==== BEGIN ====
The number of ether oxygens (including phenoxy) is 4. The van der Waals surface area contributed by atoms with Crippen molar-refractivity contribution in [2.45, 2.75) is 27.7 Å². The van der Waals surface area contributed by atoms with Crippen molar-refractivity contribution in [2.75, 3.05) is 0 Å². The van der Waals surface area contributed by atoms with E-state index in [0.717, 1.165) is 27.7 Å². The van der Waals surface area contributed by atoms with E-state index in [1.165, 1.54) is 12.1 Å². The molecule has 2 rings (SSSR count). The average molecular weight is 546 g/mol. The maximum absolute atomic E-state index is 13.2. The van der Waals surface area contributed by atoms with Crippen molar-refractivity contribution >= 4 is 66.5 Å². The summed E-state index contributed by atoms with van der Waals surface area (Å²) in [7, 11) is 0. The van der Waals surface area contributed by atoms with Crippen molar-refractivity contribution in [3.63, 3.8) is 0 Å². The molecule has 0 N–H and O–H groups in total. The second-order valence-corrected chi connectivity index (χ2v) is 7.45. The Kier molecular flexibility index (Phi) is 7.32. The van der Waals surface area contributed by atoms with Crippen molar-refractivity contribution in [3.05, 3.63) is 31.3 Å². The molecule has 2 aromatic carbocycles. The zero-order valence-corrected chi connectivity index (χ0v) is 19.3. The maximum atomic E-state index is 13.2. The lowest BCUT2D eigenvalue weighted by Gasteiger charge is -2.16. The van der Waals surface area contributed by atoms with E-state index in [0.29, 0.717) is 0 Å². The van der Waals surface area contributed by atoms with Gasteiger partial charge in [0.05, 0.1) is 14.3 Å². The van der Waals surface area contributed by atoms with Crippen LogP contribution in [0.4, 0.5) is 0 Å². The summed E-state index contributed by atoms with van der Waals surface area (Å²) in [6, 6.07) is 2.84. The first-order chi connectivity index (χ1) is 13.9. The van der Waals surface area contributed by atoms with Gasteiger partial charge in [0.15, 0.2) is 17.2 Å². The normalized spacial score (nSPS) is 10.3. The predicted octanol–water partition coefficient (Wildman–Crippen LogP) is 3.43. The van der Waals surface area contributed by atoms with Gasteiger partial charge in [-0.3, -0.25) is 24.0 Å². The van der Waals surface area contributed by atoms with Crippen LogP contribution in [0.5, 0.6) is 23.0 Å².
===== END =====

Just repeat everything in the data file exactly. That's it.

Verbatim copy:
The number of ether oxygens (including phenoxy) is 4. The van der Waals surface area contributed by atoms with Crippen molar-refractivity contribution in [2.45, 2.75) is 27.7 Å². The van der Waals surface area contributed by atoms with Crippen molar-refractivity contribution in [2.75, 3.05) is 0 Å². The van der Waals surface area contributed by atoms with E-state index in [0.717, 1.165) is 27.7 Å². The van der Waals surface area contributed by atoms with E-state index in [1.165, 1.54) is 12.1 Å². The molecule has 2 rings (SSSR count). The average molecular weight is 546 g/mol. The maximum absolute atomic E-state index is 13.2. The van der Waals surface area contributed by atoms with Crippen molar-refractivity contribution >= 4 is 66.5 Å². The summed E-state index contributed by atoms with van der Waals surface area (Å²) in [7, 11) is 0. The van der Waals surface area contributed by atoms with Crippen molar-refractivity contribution in [3.63, 3.8) is 0 Å². The molecule has 0 N–H and O–H groups in total. The second-order valence-corrected chi connectivity index (χ2v) is 7.45. The Kier molecular flexibility index (Phi) is 7.32. The van der Waals surface area contributed by atoms with Crippen molar-refractivity contribution in [3.05, 3.63) is 31.3 Å². The molecule has 2 aromatic carbocycles. The zero-order valence-corrected chi connectivity index (χ0v) is 19.3. The maximum atomic E-state index is 13.2. The lowest BCUT2D eigenvalue weighted by Gasteiger charge is -2.16. The van der Waals surface area contributed by atoms with E-state index in [0.29, 0.717) is 0 Å². The van der Waals surface area contributed by atoms with Gasteiger partial charge in [0.05, 0.1) is 14.3 Å². The van der Waals surface area contributed by atoms with Crippen LogP contribution in [0.4, 0.5) is 0 Å². The summed E-state index contributed by atoms with van der Waals surface area (Å²) in [6, 6.07) is 2.84. The first-order chi connectivity index (χ1) is 13.9. The van der Waals surface area contributed by atoms with Gasteiger partial charge in [0.15, 0.2) is 17.2 Å². The normalized spacial score (nSPS) is 10.3. The predicted octanol–water partition coefficient (Wildman–Crippen LogP) is 3.43. The van der Waals surface area contributed by atoms with Gasteiger partial charge in [-0.3, -0.25) is 24.0 Å². The van der Waals surface area contributed by atoms with Crippen LogP contribution in [0.5, 0.6) is 23.0 Å².